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Quadratic and Divisibility Puzzle (Posted on 2015-08-09) Difficulty: 3 of 5
Does there exist an infinite number of pairs (A,B) of positive integers such that:
  • A divides B2 + 1 and:
  • B divides A2 + 1?
Give valid reasons for your answer.

No Solution Yet Submitted by K Sengupta    
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Solution re: a suggestive series / explained Comment 2 of 2 |
(In reply to a suggestive series by xdog)

First off your series contains an error:  you left out 34.

Take n=3 for an example, where A(3)=F(5) and B(3)=F(7).
what your really found is F(7)^2+1=F(5)*F(9) and F(5)^2+1=F(3)*F(7)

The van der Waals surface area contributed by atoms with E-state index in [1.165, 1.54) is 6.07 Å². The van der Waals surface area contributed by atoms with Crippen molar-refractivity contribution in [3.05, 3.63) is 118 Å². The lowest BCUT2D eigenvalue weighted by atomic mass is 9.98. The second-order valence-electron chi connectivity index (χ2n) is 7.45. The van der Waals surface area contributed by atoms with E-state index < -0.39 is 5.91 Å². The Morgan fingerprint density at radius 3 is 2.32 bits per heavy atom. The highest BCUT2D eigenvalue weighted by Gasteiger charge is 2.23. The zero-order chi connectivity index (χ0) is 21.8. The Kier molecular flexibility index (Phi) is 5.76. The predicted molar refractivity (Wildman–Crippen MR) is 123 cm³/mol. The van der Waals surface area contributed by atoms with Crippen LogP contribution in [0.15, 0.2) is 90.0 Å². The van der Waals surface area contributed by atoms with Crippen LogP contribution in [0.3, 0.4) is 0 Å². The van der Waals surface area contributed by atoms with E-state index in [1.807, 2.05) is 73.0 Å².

Which is the odd-numbered Fibonacci terms as you pointed out.

What's left is to show F(n)^2+1 = F(n-2)*F(n+2) for the odd terms.

F(n)=[(phi)^n-(-1)^-n/(phi)^n]/√5

I'll leave out the tricky math but these are the results.
F(n)^2=[(phi)^(2n)+phi^(-2n)-2*(-1)^n]/5
F(n-2)*F(n+2)=[(phi)^(2n)+(phi)^(-2n)+7]/5

As you can see when n is odd,
F(n)^2+1=[(phi)^(2n)+phi^(-2n)+2*(-1)]/5+1 = [(phi)^(2n)+(phi)^(-2n)+7]/5

but if n is even instead the result is [(phi)^(2n)+(phi)^(-2n)+3]/5


  Posted by Jer on 2015-08-09 22:06:40

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